King Sunny
“King Sunny” by Jacques Dorier, Resin and washi papers

We humans are big on prediction; the end of the world, the outcome of a horse race, how much junk food we can eat at one sitting. Nostradamus may have been one of the first to earn his living predicting things, but how often was he right? Luckily Harold Camping was NEVER right.

Horse races don’t fare any better. California Chrome, racing for the Triple Crown, caused a lot of people to bet a lot of money predicting his win which fell to another. A cautionary ditty from the past said “I bet my money on a bob-tail nag, somebody bet on the bay.”

A local meteorologist was given the sack because he said you couldn’t predict the weather as much as seven days ahead. Now they do it regularly, but are they always right?

Television has hijacked the weather and stolen its mystery. Poetic ruminations about the moon and the stars and the wind have no place in TV’s world of scientific charts. They show us continental maps filled with circles and arrows amid large sections of color purporting to tell us of oncoming floods, tornadoes, snowstorms and hurricanes heading our way. No pity softens the voice of the person telling us that tomorrow’s temperature of 96 degrees will have a “real-feel” temperature of 107.

An earlier breed of sky watchers didn’t take weather so seriously. America’s early songwriters knew in their bones that there were blue moons, buttermilk skies and even rain wasn’t an event to get your knickers in a twist. It’s a state of mind, the stuff of dreams and yearnings.

To lyricists in the 20’s and 30’s the weather was a meteorologist’s playground, and they didn’t hesitate to write about phenomena not known to science: blue moons, paper moons, stardust, stars falling on Alabama, pennies from Heaven, a storybook life over the rainbow.

Johnny Mercer wrote about 1500 songs, and along with Harold Arlen and others, realized that the weather served songwriters as a metaphor for a broken heart. Torch songs as they were called in that day, were mostly sung by women, and bad weather predicted bad news, the end of the world. “Stormy Weather” is a slow lamentation of lost love. And what could be worse?

We hear that the bride is happy if the sun shines on her. We are left to wonder what might happen if it rains on the wedding day.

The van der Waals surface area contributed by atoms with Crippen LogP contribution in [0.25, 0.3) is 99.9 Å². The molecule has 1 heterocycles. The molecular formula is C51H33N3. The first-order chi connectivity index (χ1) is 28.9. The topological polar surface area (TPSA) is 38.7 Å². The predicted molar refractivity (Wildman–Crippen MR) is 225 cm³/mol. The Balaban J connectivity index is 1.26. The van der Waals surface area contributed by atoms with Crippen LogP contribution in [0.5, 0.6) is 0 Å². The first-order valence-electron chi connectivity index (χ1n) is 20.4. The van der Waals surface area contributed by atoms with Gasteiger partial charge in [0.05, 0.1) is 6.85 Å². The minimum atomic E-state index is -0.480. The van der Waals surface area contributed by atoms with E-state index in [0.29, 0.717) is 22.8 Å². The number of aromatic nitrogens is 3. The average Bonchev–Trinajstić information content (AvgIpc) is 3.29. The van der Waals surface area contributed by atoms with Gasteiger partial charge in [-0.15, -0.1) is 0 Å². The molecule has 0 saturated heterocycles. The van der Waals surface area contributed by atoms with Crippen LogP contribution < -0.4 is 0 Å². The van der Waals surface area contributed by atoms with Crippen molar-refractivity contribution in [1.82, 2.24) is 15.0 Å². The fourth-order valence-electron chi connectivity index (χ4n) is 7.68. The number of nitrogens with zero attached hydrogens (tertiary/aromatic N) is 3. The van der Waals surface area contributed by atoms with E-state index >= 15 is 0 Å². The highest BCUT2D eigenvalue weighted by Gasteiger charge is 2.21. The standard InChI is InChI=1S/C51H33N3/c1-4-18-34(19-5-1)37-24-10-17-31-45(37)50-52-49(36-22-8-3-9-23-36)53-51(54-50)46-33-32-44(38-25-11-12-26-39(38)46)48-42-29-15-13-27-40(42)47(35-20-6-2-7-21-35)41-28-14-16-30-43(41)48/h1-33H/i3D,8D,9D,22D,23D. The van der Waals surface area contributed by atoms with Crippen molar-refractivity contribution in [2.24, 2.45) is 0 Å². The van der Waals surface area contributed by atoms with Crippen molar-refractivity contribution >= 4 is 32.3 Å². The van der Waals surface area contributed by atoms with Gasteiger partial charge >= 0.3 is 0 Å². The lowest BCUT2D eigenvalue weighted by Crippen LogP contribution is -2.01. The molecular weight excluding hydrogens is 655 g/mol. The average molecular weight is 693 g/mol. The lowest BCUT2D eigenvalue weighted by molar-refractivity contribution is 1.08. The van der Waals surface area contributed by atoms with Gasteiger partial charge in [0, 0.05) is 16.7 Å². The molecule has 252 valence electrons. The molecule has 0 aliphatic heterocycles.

That kind of weather doesn’t get recorded on any television chart.


sculpture by kayti sweetland Rasmussen

Today’s 145th running of the Belmont Stakes race in New York was exciting on more than one level. The Belmont is a 1 1/2 miles run and is the culmination of the Triple Crown Series which begins the first Saturday in May each year with the Kentucky Derby, and sandwiches the Preakness which was two weeks ago.

I never seem to get my bet down in time, but then I’ve only seen it on TV. We love horses in our family, but strangely enough, these are the only times of the year I watch the races. I study the racing form eagerly in the morning of the race for the odds and carefully choose my horse. The trainers are familiar, and some of the same jockeys remain from year to year. The pre-race is interesting to me because we get a little history of the jockeys, and of the trainers, which makes it fun to choose whom we will bet our two bucks on usually depending on the hardships the jockey or the trainer have gone through to get there.

Gary Stevens is a jockey I used to follow, mainly because he is so good looking (plus he’s a great rider) and he had a part in the movie “Seabiscuit” which I loved to pieces. He retired a few years ago and sat in the broadcasters booth to read the race, but I found him again at the Preakness when they announced that he was the “oldest jockey in the field” at age 50. I immediately chose him as fellow “codger” to put my money on to win, and he came in by several lengths on “Oxbow”, trained by D. Wayne Lukas who has been around nearly as long as I have. It goes to show you can’t discount the oldsters, we’ve still got it.

The second jockey they featured two weeks ago was Mike Smith, 47, and also called attention to his age, so I could have lived betting on either one, just on the face of their advanced age.

Today Gary Stevens was again on board “Oxbow”, and Mike Smith on “Palace Malice”. I naturally chose Stevens once again, and cheered like crazy during the couple of minutes the race takes. Charlie, our Jack Russell was tuckered out with the heat of the day and sleepily opened one eye in disgust. He is a lousy sports fan.

In a sport where sportsmanship doesn’t include making way for another jockey, Gary Stevens was a classic and classy gentleman at the end of this one. When Smith was asked what Stevens had said to him near the finish line when Smith was a little ahead of him, he said “Go ahead Big Boy, you’re movin’ better than I am.” I don’t know, that remark touched me more than if he had won the race.

“Palace Malice” took the race by a length. Dr. Advice lost one dollar on “Oxbow” who came in second I lost 2 dollars. Dr. Advice is almost as old as the two jockeys together.